CTV News - Regina

A family in southwest Saskatchewan is facing both a financial and emotional loss after 28 of their cattle were struck and killed by lightning.

“It’s probably the worst thing I’ve ever seen on the farm,” Glen Briere, the farm owner, said through tears.

“When I got there it made me sick to my stomach to see what I had seen.”

Briere is a fourth generation farmer. His family farm was established in 1912 and is located near Mankota, Sask. located about 200 kilometres southwest of Moose Jaw.

Glen and his wife were out of town over the weekend. His brother-in-law was checking on the cows on Sunday morning when he made the discovery.

There were 14 cows, 13 calves and one herd sire dead along a fence in their pasture.

“It was Friday night when that storm we had had very severe lightning,” Glen said. “[The lightning] most definitely hit the fence.”

In photos and video, many of the animals can be seen intertwined with the fence. Glen said some appear to have been struck and blown away from the fence.

“A guy tries to build up for years and years. You get a cow herd built up and then something like this comes along. Naturally it always takes some of the better ones, which happened here,” Glen said.

Darla, Glen’s wife, said they are still in shock.

“We didn’t just lose the cows that are laying there. There’s babies inside of them,” Darla said. “And there’s mothers now that don’t have babies and there’s babies that don’t have mothers. It affects the whole herd.”

Despite the loss, the family is trying to stay positive.

“We didn’t lose a [human] life,” Darla said. “We just keep thinking that there is worse things and these things can be replaced essentially.”


Before this incident, the Brieres had an 80 head herd.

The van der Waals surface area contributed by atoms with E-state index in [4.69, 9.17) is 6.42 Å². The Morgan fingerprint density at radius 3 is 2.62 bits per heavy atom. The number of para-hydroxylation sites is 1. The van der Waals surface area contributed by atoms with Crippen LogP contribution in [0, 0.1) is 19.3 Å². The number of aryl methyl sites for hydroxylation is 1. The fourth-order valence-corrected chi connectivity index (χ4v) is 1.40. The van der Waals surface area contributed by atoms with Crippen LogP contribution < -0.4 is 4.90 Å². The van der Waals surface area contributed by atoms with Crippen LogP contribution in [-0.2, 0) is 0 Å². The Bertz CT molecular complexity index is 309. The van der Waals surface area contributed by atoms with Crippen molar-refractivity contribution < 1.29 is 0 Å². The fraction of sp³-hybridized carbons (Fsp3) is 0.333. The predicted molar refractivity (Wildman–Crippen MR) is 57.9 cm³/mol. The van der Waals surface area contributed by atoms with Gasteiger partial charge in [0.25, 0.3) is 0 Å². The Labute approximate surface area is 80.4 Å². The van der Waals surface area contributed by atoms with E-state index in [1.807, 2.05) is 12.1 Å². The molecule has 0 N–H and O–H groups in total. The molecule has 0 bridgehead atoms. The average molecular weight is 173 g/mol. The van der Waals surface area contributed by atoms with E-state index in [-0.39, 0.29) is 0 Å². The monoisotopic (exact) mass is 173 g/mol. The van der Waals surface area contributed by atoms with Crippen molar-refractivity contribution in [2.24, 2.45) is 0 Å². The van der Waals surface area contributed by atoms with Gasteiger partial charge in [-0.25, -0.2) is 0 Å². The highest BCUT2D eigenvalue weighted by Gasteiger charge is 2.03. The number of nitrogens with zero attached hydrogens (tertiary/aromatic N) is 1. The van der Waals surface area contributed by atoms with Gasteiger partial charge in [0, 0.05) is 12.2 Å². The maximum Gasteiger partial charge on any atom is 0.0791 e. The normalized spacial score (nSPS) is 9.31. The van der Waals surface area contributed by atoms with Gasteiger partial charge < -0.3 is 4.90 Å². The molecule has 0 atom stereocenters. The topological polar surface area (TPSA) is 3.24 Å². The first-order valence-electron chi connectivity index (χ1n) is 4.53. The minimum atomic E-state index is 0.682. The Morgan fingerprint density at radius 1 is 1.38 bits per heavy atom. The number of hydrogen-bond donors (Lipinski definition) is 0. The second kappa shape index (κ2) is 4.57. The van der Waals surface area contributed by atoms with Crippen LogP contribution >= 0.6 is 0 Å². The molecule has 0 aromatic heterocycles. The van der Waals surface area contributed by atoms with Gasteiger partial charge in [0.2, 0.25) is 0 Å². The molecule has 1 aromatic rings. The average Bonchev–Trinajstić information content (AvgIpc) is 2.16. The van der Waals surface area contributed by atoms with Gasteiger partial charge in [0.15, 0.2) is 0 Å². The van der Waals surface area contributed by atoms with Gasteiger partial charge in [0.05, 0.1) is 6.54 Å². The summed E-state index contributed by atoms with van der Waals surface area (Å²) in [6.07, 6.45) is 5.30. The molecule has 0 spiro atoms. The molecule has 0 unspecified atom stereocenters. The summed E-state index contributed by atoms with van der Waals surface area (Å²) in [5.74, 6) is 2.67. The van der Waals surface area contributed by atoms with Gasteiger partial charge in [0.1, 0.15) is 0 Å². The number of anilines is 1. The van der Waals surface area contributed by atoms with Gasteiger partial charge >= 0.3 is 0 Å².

Chelsey Briere, Glen and Darla’s daughter, explained just how much work has gone into creating the family’s purebred black angus operation.

“Dad finds the best herd sire that he can, buys it that year, builds up his genetics. It’s a very strategic business on what animals he breeds, that bull to and what their calves are,” Chelsey said.

She said all animals on the Briere’s farm are registered with the Canadian Angus Association. They undergo DNA testing to keep track of their genetic make-up.

Every March, the family holds a bull sale to sell what they’ve bred.

“What my parents make their money on every year is the bull sale,” Chelsey said. “[Dad] lost 13 calves and 10 of them were bull calves that were supposed to be in the sale this March.”

In addition to losing income that way, some calves that are still alive are left without a mother.

“Each cow that died had a calf that will now have to ween off its mother early, so it just won’t quite be given the chance to grow as much as it could have,” Chelsey said.

Most of the animals that died were not insured, except for the bull. The family is researching any resources that might be available to help recoup some of the loss.

They said they do have AgriStability coverage and are hoping that will help.

According to the Sask. Crop Insurance Corporation website, AgriStability is a risk management program designed to help farms that are facing large margin declines by production loss, increased costs or market conditions.

The Brieres are now working on clean up. They’ve rented equipment to move the cows and to dig an area where they can be buried.

They said support from family members and the community is helping them get through this.

“Dad’s phone has been ringing off the hook with people calling and offering different things and just saying how they support us and are here for us if we need anything,” Chelsey said.

“It’s been really nice to have that.”